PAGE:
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Two more coronaviruses may infect people

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  • Two more coronaviruses may infect people

    Science 28 May 2021: Vol. 372, Issue 6545, pp. 893

    Anthony King
    DOI: 10.1126/science.372.6545.893

    Science's COVID-19 reporting is supported by the Heising-Simons Foundation

    Coronaviruses, already notorious for spilling over into people from various animals and causing new diseases—most catastrophically, COVID-19—may jump into humans even more often than researchers suspected.

    Last week, an international collaboration that went looking for known or novel viruses in pneumonia patients in Malaysia reported that in eight children, they found signs of a coronavirus that may have originated in dogs. Earlier this year another group reported a coronavirus that appears to have jumped from pigs to several children in Haiti. There's no sign so far that either virus can spread from person to person—as the spark of the pandemic, SARS-CoV-2, readily does—or definitive evidence that they cause human illness. But the discoveries, which could increase the number of coronaviruses known to infect people from seven to nine, underscore the threat posed by this viral family.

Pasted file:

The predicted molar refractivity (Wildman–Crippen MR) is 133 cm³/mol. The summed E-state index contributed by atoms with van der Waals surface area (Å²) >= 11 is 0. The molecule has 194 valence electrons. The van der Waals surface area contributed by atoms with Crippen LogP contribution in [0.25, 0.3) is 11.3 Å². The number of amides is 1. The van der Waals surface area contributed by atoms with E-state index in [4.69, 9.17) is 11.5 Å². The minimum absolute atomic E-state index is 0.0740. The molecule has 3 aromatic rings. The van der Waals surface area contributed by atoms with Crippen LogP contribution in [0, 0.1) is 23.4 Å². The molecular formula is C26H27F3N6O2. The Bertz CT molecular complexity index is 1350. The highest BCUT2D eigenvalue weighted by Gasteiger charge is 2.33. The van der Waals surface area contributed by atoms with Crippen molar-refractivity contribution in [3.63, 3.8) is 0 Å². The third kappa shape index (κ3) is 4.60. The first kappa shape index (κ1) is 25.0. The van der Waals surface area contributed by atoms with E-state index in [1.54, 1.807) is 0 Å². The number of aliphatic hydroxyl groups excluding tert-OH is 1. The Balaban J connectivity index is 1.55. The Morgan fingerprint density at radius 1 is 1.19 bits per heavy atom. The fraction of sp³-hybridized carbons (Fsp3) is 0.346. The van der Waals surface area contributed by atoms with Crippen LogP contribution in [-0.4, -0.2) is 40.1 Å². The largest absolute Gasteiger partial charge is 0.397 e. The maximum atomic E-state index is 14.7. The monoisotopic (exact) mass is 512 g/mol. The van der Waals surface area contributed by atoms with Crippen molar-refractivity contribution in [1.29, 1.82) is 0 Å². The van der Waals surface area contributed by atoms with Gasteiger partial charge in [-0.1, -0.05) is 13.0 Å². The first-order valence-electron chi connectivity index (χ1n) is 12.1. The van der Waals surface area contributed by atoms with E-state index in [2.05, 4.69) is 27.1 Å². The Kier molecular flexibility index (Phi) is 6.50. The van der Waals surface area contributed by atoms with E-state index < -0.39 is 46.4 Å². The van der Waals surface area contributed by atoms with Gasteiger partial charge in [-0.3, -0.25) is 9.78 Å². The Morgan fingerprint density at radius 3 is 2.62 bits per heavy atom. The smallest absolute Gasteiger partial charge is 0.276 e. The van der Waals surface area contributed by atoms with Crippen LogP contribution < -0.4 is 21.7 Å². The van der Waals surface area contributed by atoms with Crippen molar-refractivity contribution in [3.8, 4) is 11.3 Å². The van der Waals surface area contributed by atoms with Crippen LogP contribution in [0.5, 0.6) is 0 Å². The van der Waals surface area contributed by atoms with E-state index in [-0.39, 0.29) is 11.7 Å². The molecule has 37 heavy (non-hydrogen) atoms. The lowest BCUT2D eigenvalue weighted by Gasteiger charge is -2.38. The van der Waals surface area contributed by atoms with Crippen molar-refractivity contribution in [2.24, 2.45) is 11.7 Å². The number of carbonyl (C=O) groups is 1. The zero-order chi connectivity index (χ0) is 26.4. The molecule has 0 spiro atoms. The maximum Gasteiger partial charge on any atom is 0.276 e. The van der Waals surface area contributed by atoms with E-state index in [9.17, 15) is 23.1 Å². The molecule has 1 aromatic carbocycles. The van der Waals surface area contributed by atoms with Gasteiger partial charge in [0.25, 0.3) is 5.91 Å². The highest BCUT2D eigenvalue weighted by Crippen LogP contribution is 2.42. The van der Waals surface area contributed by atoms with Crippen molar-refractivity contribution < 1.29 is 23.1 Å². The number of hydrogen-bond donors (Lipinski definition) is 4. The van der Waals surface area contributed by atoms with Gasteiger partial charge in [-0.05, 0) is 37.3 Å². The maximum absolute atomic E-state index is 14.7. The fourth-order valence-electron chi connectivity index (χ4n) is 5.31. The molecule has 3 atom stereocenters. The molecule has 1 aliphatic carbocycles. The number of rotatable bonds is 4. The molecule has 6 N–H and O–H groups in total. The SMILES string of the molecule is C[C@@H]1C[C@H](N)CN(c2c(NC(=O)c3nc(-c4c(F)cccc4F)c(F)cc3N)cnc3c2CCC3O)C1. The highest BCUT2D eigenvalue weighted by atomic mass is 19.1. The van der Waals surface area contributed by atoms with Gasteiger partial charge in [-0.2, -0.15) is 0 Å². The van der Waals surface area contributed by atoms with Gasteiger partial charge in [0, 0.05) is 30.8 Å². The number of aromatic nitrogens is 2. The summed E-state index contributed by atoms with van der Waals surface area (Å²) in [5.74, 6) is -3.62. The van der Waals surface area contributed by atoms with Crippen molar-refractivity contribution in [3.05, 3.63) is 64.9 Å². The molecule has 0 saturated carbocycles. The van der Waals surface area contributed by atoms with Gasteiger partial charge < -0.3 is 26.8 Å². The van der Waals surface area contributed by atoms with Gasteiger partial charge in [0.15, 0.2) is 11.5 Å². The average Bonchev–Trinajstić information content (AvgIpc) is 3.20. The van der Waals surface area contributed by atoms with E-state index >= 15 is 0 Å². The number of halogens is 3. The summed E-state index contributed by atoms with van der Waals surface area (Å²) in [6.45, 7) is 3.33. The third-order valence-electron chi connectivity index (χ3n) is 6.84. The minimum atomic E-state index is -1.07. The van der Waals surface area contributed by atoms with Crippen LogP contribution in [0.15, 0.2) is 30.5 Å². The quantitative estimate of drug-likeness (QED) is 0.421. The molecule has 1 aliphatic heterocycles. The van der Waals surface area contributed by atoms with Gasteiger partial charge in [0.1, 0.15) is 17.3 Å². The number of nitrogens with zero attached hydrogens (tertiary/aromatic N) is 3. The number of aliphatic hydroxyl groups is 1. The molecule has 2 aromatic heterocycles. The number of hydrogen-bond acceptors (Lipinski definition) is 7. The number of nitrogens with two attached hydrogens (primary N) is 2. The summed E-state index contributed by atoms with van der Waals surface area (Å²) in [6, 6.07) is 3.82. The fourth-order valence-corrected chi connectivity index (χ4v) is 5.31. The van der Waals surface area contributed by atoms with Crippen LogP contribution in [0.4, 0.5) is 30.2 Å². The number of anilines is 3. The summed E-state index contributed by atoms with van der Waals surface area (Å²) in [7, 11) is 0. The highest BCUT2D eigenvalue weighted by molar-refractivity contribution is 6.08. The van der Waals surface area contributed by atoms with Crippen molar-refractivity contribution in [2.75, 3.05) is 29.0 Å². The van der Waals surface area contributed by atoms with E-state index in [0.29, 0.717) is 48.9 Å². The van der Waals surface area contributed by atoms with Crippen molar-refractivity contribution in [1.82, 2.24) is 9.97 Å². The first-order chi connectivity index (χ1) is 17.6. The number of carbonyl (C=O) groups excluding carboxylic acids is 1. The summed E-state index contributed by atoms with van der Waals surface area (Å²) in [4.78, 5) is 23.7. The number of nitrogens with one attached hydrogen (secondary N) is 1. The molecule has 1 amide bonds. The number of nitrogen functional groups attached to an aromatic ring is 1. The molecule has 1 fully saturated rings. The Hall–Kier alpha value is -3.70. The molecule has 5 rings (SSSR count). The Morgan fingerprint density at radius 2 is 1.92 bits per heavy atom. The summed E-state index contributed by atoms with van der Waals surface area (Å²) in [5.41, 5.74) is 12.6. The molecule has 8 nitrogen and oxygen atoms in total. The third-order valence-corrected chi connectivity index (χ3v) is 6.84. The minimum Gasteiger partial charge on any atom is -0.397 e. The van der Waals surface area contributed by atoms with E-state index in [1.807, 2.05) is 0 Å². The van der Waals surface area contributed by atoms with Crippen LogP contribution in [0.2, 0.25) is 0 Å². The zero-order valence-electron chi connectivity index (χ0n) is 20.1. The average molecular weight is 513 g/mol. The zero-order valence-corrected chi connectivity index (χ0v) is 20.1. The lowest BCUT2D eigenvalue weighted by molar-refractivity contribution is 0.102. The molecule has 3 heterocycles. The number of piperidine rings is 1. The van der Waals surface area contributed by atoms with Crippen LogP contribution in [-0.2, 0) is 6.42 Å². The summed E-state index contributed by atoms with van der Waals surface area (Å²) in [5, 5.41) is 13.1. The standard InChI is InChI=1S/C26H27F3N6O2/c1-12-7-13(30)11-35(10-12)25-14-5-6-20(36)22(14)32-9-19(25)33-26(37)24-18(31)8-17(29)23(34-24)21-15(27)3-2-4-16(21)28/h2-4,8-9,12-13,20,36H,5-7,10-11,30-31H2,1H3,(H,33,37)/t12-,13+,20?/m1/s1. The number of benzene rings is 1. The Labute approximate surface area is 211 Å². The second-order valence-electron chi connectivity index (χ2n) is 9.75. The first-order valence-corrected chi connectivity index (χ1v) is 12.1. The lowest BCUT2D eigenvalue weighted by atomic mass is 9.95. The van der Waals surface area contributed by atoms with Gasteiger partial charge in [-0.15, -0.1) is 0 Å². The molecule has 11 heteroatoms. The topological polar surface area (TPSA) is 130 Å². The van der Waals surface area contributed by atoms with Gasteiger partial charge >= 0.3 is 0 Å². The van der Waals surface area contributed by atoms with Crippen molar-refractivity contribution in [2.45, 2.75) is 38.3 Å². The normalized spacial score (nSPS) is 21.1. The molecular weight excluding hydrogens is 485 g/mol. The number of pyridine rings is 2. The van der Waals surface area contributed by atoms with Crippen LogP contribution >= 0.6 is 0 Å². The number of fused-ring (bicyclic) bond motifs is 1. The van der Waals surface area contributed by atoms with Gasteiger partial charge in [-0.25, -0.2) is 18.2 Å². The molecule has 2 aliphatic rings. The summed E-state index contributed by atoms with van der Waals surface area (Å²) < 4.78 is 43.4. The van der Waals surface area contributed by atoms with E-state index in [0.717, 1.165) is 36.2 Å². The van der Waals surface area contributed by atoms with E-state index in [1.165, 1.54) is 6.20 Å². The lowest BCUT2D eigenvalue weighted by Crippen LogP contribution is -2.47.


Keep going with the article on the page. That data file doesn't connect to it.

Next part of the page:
Malaysian researchers originally partnered with a group at Duke University to study 301 adults and children hospitalized with pneumonia in 2017–18. The eight children with signs of the coronavirus were mainly living in traditional longhouses or villages on Borneo, where they likely had frequent exposure to domestic animals and jungle wildlife. Standard hospital diagnostics for pneumonia or other respiratory illness would not have detected nonhuman coronaviruses, but the Duke team, led by virologist Gregory Gray, had developed a genetic test for conserved coronavirus sequences.

    The researchers screened nasopharyngeal samples—secretions and cells swabbed from the upper part of the throat in each patient—and in the children found gene sequences suggesting a novel canine coronavirus. Collaborators from Ohio State University (OSU), Wooster, then cultured virus from one of the children's samples and sequenced its whole genome. The finding, reported in Clinical Infectious Diseases, is the first report indicating a canine-like coronavirus can replicate in people, and further studies will need to confirm the ability. ...